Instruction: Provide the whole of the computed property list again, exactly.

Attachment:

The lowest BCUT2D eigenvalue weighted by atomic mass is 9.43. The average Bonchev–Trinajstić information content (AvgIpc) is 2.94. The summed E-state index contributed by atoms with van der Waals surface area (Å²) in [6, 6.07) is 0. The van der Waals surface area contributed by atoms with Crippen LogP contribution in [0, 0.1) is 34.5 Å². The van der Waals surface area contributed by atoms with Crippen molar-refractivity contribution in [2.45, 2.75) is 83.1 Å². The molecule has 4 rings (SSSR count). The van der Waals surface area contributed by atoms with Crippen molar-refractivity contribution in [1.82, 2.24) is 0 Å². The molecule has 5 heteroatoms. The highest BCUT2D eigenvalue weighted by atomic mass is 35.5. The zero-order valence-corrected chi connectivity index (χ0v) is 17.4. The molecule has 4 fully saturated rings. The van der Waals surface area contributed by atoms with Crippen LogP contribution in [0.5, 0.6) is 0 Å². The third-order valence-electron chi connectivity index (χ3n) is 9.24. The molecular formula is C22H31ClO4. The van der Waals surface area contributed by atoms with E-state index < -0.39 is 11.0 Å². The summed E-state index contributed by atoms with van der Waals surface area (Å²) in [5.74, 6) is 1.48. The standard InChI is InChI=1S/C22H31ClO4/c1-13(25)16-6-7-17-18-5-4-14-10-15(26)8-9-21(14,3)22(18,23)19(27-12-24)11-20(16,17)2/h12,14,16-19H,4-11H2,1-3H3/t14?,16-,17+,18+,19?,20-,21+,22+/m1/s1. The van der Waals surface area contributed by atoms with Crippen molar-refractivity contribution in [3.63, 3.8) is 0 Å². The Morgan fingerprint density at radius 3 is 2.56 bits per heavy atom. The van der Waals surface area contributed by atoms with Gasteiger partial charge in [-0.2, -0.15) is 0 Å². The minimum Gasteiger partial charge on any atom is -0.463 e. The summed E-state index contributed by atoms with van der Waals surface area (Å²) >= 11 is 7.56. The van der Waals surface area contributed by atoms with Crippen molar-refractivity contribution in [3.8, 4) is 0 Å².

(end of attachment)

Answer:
The lowest BCUT2D eigenvalue weighted by atomic mass is 9.43. The average Bonchev–Trinajstić information content (AvgIpc) is 2.94. The summed E-state index contributed by atoms with van der Waals surface area (Å²) in [6, 6.07) is 0. The van der Waals surface area contributed by atoms with Crippen LogP contribution in [0, 0.1) is 34.5 Å². The van der Waals surface area contributed by atoms with Crippen molar-refractivity contribution in [2.45, 2.75) is 83.1 Å². The molecule has 4 rings (SSSR count). The van der Waals surface area contributed by atoms with Crippen molar-refractivity contribution in [1.82, 2.24) is 0 Å². The molecule has 5 heteroatoms. The highest BCUT2D eigenvalue weighted by atomic mass is 35.5. The zero-order valence-corrected chi connectivity index (χ0v) is 17.4. The molecule has 4 fully saturated rings. The van der Waals surface area contributed by atoms with Crippen LogP contribution in [0.5, 0.6) is 0 Å². The third-order valence-electron chi connectivity index (χ3n) is 9.24. The molecular formula is C22H31ClO4. The van der Waals surface area contributed by atoms with E-state index < -0.39 is 11.0 Å². The summed E-state index contributed by atoms with van der Waals surface area (Å²) in [5.74, 6) is 1.48. The standard InChI is InChI=1S/C22H31ClO4/c1-13(25)16-6-7-17-18-5-4-14-10-15(26)8-9-21(14,3)22(18,23)19(27-12-24)11-20(16,17)2/h12,14,16-19H,4-11H2,1-3H3/t14?,16-,17+,18+,19?,20-,21+,22+/m1/s1. The van der Waals surface area contributed by atoms with Crippen molar-refractivity contribution in [3.63, 3.8) is 0 Å². The Morgan fingerprint density at radius 3 is 2.56 bits per heavy atom. The van der Waals surface area contributed by atoms with Gasteiger partial charge in [-0.2, -0.15) is 0 Å². The minimum Gasteiger partial charge on any atom is -0.463 e. The summed E-state index contributed by atoms with van der Waals surface area (Å²) >= 11 is 7.56. The van der Waals surface area contributed by atoms with Crippen molar-refractivity contribution in [3.8, 4) is 0 Å².